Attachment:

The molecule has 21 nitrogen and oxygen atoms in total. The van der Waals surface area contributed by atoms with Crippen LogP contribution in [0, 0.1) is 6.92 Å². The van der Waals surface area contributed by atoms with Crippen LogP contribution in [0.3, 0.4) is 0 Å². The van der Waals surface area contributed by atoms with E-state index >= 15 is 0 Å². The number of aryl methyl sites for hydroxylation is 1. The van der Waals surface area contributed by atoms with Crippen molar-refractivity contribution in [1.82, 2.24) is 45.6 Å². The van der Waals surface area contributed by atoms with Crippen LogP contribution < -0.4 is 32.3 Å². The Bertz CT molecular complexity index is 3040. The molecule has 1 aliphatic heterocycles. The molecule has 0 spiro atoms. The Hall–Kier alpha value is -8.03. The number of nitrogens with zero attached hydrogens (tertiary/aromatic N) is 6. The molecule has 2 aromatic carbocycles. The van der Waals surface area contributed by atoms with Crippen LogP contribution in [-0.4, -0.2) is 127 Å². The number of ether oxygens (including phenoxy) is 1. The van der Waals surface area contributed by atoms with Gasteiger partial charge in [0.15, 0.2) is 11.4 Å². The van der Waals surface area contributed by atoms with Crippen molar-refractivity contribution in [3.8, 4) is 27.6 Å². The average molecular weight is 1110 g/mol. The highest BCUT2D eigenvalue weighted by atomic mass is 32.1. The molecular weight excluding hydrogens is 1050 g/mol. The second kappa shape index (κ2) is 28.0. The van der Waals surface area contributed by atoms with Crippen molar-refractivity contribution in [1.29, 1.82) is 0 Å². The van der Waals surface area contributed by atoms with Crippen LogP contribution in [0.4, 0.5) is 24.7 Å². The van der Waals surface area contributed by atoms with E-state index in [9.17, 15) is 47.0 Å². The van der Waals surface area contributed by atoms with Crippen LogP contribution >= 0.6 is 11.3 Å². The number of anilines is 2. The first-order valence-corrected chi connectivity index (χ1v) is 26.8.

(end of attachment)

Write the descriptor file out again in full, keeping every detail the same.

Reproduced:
The molecule has 21 nitrogen and oxygen atoms in total. The van der Waals surface area contributed by atoms with Crippen LogP contribution in [0, 0.1) is 6.92 Å². The van der Waals surface area contributed by atoms with Crippen LogP contribution in [0.3, 0.4) is 0 Å². The van der Waals surface area contributed by atoms with E-state index >= 15 is 0 Å². The number of aryl methyl sites for hydroxylation is 1. The van der Waals surface area contributed by atoms with Crippen molar-refractivity contribution in [1.82, 2.24) is 45.6 Å². The van der Waals surface area contributed by atoms with Crippen LogP contribution < -0.4 is 32.3 Å². The Bertz CT molecular complexity index is 3040. The molecule has 1 aliphatic heterocycles. The molecule has 0 spiro atoms. The Hall–Kier alpha value is -8.03. The number of nitrogens with zero attached hydrogens (tertiary/aromatic N) is 6. The molecule has 2 aromatic carbocycles. The van der Waals surface area contributed by atoms with Crippen LogP contribution in [-0.4, -0.2) is 127 Å². The number of ether oxygens (including phenoxy) is 1. The van der Waals surface area contributed by atoms with Gasteiger partial charge in [0.15, 0.2) is 11.4 Å². The van der Waals surface area contributed by atoms with Crippen molar-refractivity contribution in [3.8, 4) is 27.6 Å². The average molecular weight is 1110 g/mol. The highest BCUT2D eigenvalue weighted by atomic mass is 32.1. The molecular weight excluding hydrogens is 1050 g/mol. The second kappa shape index (κ2) is 28.0. The van der Waals surface area contributed by atoms with Crippen molar-refractivity contribution in [1.29, 1.82) is 0 Å². The van der Waals surface area contributed by atoms with Crippen LogP contribution in [0.4, 0.5) is 24.7 Å². The van der Waals surface area contributed by atoms with E-state index in [9.17, 15) is 47.0 Å². The van der Waals surface area contributed by atoms with Crippen LogP contribution >= 0.6 is 11.3 Å². The number of anilines is 2. The first-order valence-corrected chi connectivity index (χ1v) is 26.8.